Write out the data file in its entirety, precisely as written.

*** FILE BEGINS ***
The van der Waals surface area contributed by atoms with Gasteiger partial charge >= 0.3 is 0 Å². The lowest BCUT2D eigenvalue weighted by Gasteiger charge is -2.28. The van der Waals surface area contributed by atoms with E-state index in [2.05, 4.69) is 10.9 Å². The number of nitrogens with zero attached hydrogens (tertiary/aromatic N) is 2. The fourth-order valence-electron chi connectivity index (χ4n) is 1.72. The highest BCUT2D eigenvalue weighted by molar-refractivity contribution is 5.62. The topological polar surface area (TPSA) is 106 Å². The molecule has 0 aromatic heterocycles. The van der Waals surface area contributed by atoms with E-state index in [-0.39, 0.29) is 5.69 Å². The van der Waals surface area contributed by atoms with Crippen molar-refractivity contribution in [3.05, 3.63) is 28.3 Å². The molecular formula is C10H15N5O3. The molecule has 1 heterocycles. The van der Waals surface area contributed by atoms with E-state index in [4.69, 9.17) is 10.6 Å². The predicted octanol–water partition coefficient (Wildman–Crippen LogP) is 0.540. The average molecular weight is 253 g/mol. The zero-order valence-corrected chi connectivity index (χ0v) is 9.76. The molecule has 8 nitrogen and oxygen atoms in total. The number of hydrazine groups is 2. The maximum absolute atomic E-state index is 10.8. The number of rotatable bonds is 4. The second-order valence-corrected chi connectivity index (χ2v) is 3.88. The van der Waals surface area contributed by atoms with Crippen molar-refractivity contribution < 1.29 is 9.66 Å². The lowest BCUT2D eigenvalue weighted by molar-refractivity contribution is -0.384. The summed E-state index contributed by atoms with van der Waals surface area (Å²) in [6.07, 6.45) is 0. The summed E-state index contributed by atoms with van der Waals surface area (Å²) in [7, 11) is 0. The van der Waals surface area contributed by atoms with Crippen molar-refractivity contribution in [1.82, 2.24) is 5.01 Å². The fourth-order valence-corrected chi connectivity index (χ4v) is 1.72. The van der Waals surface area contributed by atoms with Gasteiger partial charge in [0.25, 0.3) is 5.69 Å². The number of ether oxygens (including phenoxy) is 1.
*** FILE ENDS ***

The van der Waals surface area contributed by atoms with Gasteiger partial charge >= 0.3 is 0 Å². The lowest BCUT2D eigenvalue weighted by Gasteiger charge is -2.28. The van der Waals surface area contributed by atoms with E-state index in [2.05, 4.69) is 10.9 Å². The number of nitrogens with zero attached hydrogens (tertiary/aromatic N) is 2. The fourth-order valence-electron chi connectivity index (χ4n) is 1.72. The highest BCUT2D eigenvalue weighted by molar-refractivity contribution is 5.62. The topological polar surface area (TPSA) is 106 Å². The molecule has 0 aromatic heterocycles. The van der Waals surface area contributed by atoms with E-state index in [-0.39, 0.29) is 5.69 Å². The van der Waals surface area contributed by atoms with Crippen molar-refractivity contribution in [3.05, 3.63) is 28.3 Å². The molecular formula is C10H15N5O3. The molecule has 1 heterocycles. The van der Waals surface area contributed by atoms with E-state index in [4.69, 9.17) is 10.6 Å². The predicted octanol–water partition coefficient (Wildman–Crippen LogP) is 0.540. The average molecular weight is 253 g/mol. The zero-order valence-corrected chi connectivity index (χ0v) is 9.76. The molecule has 8 nitrogen and oxygen atoms in total. The number of hydrazine groups is 2. The maximum absolute atomic E-state index is 10.8. The number of rotatable bonds is 4. The second-order valence-corrected chi connectivity index (χ2v) is 3.88. The van der Waals surface area contributed by atoms with Crippen molar-refractivity contribution < 1.29 is 9.66 Å². The lowest BCUT2D eigenvalue weighted by molar-refractivity contribution is -0.384. The summed E-state index contributed by atoms with van der Waals surface area (Å²) in [6.07, 6.45) is 0. The summed E-state index contributed by atoms with van der Waals surface area (Å²) in [7, 11) is 0. The van der Waals surface area contributed by atoms with Crippen molar-refractivity contribution in [1.82, 2.24) is 5.01 Å². The fourth-order valence-corrected chi connectivity index (χ4v) is 1.72. The van der Waals surface area contributed by atoms with Gasteiger partial charge in [0.25, 0.3) is 5.69 Å². The number of ether oxygens (including phenoxy) is 1.